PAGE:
Alternatively, they could drive a hard bargain on other items and quite possibly come out the other end with half a dozen genuine victories. That's Highway 2.

So which road are Republicans going down? Highway 1, of course. As a native Californian, I can confirm that this is indeed a very scenic route that will satisfy your yearning for a dramatic—and occasionally even hair-raising—ride. Unfortunately, it doesn't always get you where you want to go.

This is apropos of nothing. I happened to be fiddling around with CMS health care expenditures and decided to take a look at how spending has increased year-over-year as a share of GDP for the past four decades. (Example: If spending increases from a 16 percent share of GDP to a 16.4 percent share of GDP, that's a year-over-year 2.5 percent growth rate.)

The chart below is a rolling 5-year average to smooth out the noise. Roughly speaking, it shows a steady decrease in the growth rate. If things continue along these lines, health care spending will continue increasing until it reaches about 21-22 percent of GDP sometime in the mid-2020s. The aging of the baby boom generation might send that number a little higher, but not by a lot, I suspect. The mechanism is simple: As spending goes up, our collective resistance to higher spending increases, and that's the ultimate brake on health care expenditures. I'm willing to bet that U.S. spending on health care will never top 25 percent of GDP. It might not even top 23 percent.

Good news, privacy buffs!

Google Inc. may stop using "cookies" to track Web users.

Hooray! Free at last, free at — oh, wait. There's some fine print?

Instead of using tiny trackers that dozens of companies attach to websites to monitor people's browsing, Google is considering a switch to a system that would create its own anonymous identifier for each individual, a Google official said Wednesday....The proposal could force advertisers to turn to Google, already the biggest player in online advertising, to get information about people's shopping habits and preferences—rather than tracking users themselves.

....Mike Anderson, chief technology officer of Tealium, a software company that helps advertisers track users, said advertisers might be willing to trade in cookies for an identifier because it could help them create more detailed portraits of consumers. Right now, advertisers may place cookies on websites, but each uses different code, so they can't tell whether they're tracking the same user.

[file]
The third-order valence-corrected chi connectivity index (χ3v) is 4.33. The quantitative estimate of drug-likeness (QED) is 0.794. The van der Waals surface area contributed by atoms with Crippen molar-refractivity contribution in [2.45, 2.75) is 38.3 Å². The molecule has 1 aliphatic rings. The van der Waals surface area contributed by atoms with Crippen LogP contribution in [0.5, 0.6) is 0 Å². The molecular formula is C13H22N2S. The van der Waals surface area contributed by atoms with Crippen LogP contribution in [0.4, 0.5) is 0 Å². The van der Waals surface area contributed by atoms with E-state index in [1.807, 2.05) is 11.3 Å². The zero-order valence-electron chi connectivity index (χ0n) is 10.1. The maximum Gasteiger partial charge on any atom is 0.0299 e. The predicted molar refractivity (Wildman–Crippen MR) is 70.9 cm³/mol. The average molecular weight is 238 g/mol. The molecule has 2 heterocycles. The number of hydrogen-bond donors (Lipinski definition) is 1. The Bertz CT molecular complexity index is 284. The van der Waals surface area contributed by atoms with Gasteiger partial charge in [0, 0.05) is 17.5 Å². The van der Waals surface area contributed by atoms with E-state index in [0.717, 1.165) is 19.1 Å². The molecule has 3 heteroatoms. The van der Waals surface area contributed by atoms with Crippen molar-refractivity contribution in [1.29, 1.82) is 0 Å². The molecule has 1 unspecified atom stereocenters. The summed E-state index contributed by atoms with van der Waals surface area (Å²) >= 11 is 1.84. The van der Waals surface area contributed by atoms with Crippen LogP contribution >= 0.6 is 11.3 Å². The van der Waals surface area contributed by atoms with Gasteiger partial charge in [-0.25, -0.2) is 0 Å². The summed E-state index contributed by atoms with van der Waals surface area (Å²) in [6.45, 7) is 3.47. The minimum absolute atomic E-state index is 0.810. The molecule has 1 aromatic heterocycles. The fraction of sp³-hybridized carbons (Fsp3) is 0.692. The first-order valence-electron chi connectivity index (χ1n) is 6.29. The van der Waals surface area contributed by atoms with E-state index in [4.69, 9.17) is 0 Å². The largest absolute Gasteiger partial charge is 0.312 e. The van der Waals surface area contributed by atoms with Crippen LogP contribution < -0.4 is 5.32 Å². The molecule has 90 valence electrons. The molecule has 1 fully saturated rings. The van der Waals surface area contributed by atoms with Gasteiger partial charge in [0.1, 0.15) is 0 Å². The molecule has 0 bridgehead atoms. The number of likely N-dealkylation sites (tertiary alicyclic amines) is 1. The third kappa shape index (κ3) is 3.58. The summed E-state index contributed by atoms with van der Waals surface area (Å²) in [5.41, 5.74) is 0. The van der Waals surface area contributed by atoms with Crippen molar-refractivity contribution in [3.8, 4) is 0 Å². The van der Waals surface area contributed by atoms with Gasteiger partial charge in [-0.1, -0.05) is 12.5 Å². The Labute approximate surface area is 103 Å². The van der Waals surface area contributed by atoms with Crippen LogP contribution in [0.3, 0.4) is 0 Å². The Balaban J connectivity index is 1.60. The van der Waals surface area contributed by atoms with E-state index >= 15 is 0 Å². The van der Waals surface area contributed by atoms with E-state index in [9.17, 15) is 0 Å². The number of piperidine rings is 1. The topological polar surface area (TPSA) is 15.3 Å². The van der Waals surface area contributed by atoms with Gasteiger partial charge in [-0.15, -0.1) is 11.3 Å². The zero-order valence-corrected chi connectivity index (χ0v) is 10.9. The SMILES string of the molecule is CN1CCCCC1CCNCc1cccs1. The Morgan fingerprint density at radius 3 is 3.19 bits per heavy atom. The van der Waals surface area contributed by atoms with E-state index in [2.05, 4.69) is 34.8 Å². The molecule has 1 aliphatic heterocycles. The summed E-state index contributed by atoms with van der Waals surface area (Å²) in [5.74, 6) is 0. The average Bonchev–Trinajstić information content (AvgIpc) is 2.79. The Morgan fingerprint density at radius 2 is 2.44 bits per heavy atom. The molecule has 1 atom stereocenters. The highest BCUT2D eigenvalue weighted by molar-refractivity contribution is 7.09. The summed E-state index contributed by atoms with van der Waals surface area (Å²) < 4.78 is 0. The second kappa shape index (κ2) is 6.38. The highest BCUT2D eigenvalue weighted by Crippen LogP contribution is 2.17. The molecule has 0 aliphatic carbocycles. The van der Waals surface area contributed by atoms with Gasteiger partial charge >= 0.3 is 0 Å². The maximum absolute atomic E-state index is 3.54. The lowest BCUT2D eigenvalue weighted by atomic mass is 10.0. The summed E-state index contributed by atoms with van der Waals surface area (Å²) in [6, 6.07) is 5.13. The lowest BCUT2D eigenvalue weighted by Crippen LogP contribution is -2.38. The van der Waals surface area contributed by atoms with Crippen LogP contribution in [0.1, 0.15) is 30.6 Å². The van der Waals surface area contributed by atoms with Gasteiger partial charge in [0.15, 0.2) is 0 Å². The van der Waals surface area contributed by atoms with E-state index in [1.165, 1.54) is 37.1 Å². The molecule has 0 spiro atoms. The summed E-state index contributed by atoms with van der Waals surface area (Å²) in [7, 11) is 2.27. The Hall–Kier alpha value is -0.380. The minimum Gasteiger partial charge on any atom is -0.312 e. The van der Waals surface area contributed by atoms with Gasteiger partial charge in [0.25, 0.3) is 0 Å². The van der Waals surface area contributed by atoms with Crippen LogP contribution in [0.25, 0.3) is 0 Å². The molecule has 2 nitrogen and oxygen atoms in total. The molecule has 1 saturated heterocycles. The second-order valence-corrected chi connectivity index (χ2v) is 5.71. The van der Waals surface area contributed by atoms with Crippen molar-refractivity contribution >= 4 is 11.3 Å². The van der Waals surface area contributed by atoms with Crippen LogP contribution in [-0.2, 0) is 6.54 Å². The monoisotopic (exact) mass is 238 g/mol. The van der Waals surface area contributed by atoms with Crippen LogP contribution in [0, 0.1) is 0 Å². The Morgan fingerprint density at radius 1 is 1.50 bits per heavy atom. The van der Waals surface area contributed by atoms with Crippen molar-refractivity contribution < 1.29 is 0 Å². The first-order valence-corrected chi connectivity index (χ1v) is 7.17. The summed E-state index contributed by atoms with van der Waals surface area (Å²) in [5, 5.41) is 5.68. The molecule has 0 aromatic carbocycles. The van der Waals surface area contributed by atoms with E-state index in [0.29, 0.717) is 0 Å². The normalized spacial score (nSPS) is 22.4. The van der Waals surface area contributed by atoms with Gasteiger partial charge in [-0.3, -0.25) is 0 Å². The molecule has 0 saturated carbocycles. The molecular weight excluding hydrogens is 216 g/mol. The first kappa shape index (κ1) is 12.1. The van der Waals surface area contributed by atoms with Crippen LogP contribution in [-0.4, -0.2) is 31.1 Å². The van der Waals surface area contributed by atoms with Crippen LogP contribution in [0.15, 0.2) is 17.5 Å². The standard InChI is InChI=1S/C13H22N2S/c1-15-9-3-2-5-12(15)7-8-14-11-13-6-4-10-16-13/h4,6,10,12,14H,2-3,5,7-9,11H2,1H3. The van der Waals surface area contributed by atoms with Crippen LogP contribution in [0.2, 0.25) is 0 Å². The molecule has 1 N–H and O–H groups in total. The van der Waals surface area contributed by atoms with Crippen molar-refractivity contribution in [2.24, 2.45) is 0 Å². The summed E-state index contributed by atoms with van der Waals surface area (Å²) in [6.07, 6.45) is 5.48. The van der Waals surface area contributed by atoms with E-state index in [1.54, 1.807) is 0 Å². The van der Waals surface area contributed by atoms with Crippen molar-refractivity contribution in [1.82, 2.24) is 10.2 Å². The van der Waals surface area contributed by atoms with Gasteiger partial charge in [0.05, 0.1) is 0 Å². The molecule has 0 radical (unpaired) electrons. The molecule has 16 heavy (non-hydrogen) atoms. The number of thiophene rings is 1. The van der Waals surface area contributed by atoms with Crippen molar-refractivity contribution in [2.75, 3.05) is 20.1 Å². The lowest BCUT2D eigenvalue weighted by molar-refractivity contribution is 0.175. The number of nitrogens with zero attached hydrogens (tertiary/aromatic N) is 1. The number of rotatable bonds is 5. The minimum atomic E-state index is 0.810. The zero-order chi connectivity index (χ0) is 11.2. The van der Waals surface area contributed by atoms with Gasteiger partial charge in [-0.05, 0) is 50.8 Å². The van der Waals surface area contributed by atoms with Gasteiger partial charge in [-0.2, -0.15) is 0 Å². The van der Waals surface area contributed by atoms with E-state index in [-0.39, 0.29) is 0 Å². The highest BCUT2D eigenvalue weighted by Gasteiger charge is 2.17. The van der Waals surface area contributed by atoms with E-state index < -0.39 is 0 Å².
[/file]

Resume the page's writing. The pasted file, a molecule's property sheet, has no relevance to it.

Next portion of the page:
Google's proposal, which was reported earlier by USA Today, could give the advertisers ability to track people more widely. "The Internet gets a lot cleaner at that point," Mr. Anderson said.

So instead of lots of cookies that provide each advertiser with just a little bit of information, Google will track everything itself and collect it all into one big database that knows everything about you. Isn't that great? And so much cleaner!

Blowing in the Wind

I've been clicking my mouse morosely all morning, unable to find something entertaining to blog about. After all, how many times —

Oh forget it. Paul Waldman said it better:

How many different ways are there to say that the Tea Party Republicans are both crazy and stupid? How often can you point out that John Boehner is pathetically weak, quite possibly the most ineffectual Speaker in the history of the House of Representatives? How many times can you remind people of all the awful things that would happen if the government shuts down and/or we don't raise the debt ceiling? How many times can you scream at Republicans that they are never, ever, ever going to repeal the Affordable Care Act so they should just give it the hell up already? How many times can you cry that this would be an insane way to run a junior-high student council, much less the government of the mightiest nation on earth?

Didn't Bob Dylan write a song about this?

The Fed's QE3 program involves the purchase of $85 billion per month of mortgage-backed securities. In June, when the Fed suggested it might "taper" this down to $65 billion, markets tanked. Yesterday, when the Fed reversed course and announced that this wouldn't happen, bond and equity markets were euphoric and shot upward on the news.

Felix Salmon thinks—almost certainly correctly—that the size of the response to yesterday's news far outstrips the size of the potential change in Fed bond purchases: